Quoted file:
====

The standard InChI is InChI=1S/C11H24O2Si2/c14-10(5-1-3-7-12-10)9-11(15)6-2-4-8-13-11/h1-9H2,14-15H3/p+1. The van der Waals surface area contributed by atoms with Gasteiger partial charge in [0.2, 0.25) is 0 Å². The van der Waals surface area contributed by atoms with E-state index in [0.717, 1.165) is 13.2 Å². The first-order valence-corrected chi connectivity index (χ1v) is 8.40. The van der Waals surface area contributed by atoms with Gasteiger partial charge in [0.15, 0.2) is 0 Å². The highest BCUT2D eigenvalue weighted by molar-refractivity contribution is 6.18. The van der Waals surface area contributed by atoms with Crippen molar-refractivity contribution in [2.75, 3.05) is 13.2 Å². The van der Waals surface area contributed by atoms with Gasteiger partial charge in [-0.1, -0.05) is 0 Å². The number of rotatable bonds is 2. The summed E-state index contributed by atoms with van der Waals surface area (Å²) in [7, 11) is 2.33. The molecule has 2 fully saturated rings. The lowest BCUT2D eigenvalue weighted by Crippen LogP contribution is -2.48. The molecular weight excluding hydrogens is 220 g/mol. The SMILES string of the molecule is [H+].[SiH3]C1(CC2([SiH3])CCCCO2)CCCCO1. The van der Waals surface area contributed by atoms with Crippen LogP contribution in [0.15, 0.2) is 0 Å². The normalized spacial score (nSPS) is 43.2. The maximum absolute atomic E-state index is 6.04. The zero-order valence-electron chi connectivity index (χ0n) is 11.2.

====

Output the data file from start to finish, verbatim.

The standard InChI is InChI=1S/C11H24O2Si2/c14-10(5-1-3-7-12-10)9-11(15)6-2-4-8-13-11/h1-9H2,14-15H3/p+1. The van der Waals surface area contributed by atoms with Gasteiger partial charge in [0.2, 0.25) is 0 Å². The van der Waals surface area contributed by atoms with E-state index in [0.717, 1.165) is 13.2 Å². The first-order valence-corrected chi connectivity index (χ1v) is 8.40. The van der Waals surface area contributed by atoms with Gasteiger partial charge in [0.15, 0.2) is 0 Å². The highest BCUT2D eigenvalue weighted by molar-refractivity contribution is 6.18. The van der Waals surface area contributed by atoms with Crippen molar-refractivity contribution in [2.75, 3.05) is 13.2 Å². The van der Waals surface area contributed by atoms with Gasteiger partial charge in [-0.1, -0.05) is 0 Å². The number of rotatable bonds is 2. The summed E-state index contributed by atoms with van der Waals surface area (Å²) in [7, 11) is 2.33. The molecule has 2 fully saturated rings. The lowest BCUT2D eigenvalue weighted by Crippen LogP contribution is -2.48. The molecular weight excluding hydrogens is 220 g/mol. The SMILES string of the molecule is [H+].[SiH3]C1(CC2([SiH3])CCCCO2)CCCCO1. The van der Waals surface area contributed by atoms with Crippen LogP contribution in [0.15, 0.2) is 0 Å². The normalized spacial score (nSPS) is 43.2. The maximum absolute atomic E-state index is 6.04. The zero-order valence-electron chi connectivity index (χ0n) is 11.2.